Solve problems, before thinking in solutions
After a couple of events a very important thing became clear to me. It started when I read the introduction of the book ‘Solving Complex Problems’, then the pieces fell into place.
When solving complex problems, we mean problems that do not have a single solution available (or perhaps none at all) due to the level of complexity. People seem to have a built-in habit of immediately thinking about and expressing a potential solution the moment a problem is presented. A step toward dealing with a group of people with different objectives who focus on a specific solution, is to make the problem very explicit. In this way, causes and effects in the problem field can be analysed.
While attending a meeting where my role was only to observe, I realized that what I learned was very useful. There were 4 people involved in this meeting and the goal was to get the technical specs for the IT manufacturers to build the automatic gate for a factory terrain.
At first it sounds like there was a solution and the problem was not that complex, but soon I found out is was more intricate than I thought. For example; what if this system malfunctions? How reliable is the license plate recognition? Where to store the data? What to do when an emergency occurs?
The board decided that it had to be an automatic solution in order to eliminate the costs of the doorman and security personnel. We soon found out that the specs were not explicit enough to start the next phase.
How to keep focus
To be honest, I’m not really good in keeping my attention and focus in meetings which take longer than an hour and with more than 3 people involved.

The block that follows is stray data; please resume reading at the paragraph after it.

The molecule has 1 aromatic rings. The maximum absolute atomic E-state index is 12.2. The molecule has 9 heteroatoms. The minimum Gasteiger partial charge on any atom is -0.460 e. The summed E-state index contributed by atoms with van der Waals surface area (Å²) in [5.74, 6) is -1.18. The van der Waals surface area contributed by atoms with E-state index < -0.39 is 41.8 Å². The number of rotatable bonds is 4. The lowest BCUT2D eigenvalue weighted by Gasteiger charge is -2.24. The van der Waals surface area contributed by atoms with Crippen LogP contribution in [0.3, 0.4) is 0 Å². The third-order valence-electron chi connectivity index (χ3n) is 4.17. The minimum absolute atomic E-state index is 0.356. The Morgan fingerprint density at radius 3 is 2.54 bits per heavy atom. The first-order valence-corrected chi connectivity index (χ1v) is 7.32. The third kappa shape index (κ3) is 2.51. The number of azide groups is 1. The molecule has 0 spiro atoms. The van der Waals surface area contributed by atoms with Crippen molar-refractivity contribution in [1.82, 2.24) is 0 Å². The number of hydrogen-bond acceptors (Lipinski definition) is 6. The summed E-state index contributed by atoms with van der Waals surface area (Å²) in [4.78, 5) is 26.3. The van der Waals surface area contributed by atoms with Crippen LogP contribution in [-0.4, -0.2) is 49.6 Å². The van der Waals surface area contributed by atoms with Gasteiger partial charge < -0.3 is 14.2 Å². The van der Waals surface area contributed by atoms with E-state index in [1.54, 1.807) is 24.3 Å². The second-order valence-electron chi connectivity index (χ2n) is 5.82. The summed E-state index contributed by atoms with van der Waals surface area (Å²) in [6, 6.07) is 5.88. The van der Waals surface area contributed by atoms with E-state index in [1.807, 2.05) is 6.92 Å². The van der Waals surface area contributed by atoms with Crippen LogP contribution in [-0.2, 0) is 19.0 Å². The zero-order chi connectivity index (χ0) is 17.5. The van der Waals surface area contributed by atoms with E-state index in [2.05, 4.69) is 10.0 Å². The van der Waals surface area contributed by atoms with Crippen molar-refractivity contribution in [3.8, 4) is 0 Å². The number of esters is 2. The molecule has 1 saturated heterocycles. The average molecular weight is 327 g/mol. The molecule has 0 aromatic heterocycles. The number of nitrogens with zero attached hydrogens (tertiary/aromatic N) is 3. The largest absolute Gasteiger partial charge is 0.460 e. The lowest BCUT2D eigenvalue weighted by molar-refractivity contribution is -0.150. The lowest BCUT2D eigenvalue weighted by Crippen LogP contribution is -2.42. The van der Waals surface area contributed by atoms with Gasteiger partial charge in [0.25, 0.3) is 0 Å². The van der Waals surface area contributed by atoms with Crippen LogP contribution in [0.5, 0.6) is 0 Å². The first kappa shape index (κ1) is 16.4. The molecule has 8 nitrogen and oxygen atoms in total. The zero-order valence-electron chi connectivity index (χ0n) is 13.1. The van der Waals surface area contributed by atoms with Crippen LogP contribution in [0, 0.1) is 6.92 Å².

But soon, I started to recognize patterns in the way people were contributed to the meeting. There was one guy, who came up with a simple solution: “get the poortman back”. Normally he would annoy me, but this time I found out that he was a very important contributor to this meeting. Not because of his solution, but because of the possible problems he described.
I started to draw 2 vertical lines and divided my notes into 3 columns. The first column adressed the ‘Cause’, the second one the ‘Effect’ which where part of the problem and the third one the ‘Solution”.
When someone was talking, I decided for myself if he was coming up with a problem, a solution or both. If it was a solution, which problem is he trying to solve? Probably he is addressing the effect of the problem, which made me think about the cause of the problem. If this problem might influence the specs to the Manufactures’ (our Goal), it was a reason to address this effect and to discuss it further until we knew everything about the cause and the possible effects. Questions included: When does it (this cause) happens? How often does it happen? Where does it happen? What are the effects? Are they effects of the problem?
If the questions cannot be answered in the meeting, you have to turn them into tasks and assign them to a member of the staff.
This problem-solution gives a nice guideline and enables you to keep better track of the meeting. When meetings escalate most of the time it’s because the people are defending their solutions. Stay focused on the problem and you will avoid these discussions.